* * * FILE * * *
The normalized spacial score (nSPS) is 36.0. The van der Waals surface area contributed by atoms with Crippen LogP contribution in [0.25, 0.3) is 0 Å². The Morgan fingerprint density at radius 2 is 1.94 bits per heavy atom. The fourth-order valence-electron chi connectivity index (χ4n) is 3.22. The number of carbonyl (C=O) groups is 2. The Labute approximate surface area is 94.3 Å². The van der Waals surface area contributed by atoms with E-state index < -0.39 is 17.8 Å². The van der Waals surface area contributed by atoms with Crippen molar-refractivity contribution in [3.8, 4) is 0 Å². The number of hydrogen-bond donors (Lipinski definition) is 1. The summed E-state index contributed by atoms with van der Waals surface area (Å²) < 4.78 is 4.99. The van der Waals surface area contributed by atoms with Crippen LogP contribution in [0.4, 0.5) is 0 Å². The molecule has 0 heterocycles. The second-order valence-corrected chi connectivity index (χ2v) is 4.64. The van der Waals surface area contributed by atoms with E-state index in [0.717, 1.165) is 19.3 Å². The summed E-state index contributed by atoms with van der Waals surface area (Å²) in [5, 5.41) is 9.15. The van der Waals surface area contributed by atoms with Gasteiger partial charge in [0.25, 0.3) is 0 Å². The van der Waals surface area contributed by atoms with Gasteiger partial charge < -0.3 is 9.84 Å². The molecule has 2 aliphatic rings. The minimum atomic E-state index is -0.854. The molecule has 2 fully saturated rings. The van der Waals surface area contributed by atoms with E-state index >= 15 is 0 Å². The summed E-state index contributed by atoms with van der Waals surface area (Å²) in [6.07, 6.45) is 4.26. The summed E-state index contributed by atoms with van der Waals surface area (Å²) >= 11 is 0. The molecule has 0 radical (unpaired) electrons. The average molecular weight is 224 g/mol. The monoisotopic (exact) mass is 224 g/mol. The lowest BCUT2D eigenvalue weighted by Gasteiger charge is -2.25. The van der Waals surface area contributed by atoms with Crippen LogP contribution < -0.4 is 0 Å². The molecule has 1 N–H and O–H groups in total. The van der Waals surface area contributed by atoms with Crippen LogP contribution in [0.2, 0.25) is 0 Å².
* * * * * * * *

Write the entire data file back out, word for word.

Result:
The normalized spacial score (nSPS) is 36.0. The van der Waals surface area contributed by atoms with Crippen LogP contribution in [0.25, 0.3) is 0 Å². The Morgan fingerprint density at radius 2 is 1.94 bits per heavy atom. The fourth-order valence-electron chi connectivity index (χ4n) is 3.22. The number of carbonyl (C=O) groups is 2. The Labute approximate surface area is 94.3 Å². The van der Waals surface area contributed by atoms with E-state index < -0.39 is 17.8 Å². The van der Waals surface area contributed by atoms with Crippen molar-refractivity contribution in [3.8, 4) is 0 Å². The number of hydrogen-bond donors (Lipinski definition) is 1. The summed E-state index contributed by atoms with van der Waals surface area (Å²) < 4.78 is 4.99. The van der Waals surface area contributed by atoms with Crippen LogP contribution in [0.4, 0.5) is 0 Å². The molecule has 0 heterocycles. The second-order valence-corrected chi connectivity index (χ2v) is 4.64. The van der Waals surface area contributed by atoms with E-state index in [0.717, 1.165) is 19.3 Å². The summed E-state index contributed by atoms with van der Waals surface area (Å²) in [5, 5.41) is 9.15. The van der Waals surface area contributed by atoms with Gasteiger partial charge in [0.25, 0.3) is 0 Å². The van der Waals surface area contributed by atoms with Gasteiger partial charge < -0.3 is 9.84 Å². The molecule has 2 aliphatic rings. The minimum atomic E-state index is -0.854. The molecule has 2 fully saturated rings. The van der Waals surface area contributed by atoms with E-state index >= 15 is 0 Å². The summed E-state index contributed by atoms with van der Waals surface area (Å²) in [6.07, 6.45) is 4.26. The summed E-state index contributed by atoms with van der Waals surface area (Å²) >= 11 is 0. The molecule has 0 radical (unpaired) electrons. The average molecular weight is 224 g/mol. The monoisotopic (exact) mass is 224 g/mol. The lowest BCUT2D eigenvalue weighted by Gasteiger charge is -2.25. The van der Waals surface area contributed by atoms with Crippen LogP contribution < -0.4 is 0 Å². The molecule has 1 N–H and O–H groups in total. The van der Waals surface area contributed by atoms with Crippen LogP contribution in [0.2, 0.25) is 0 Å².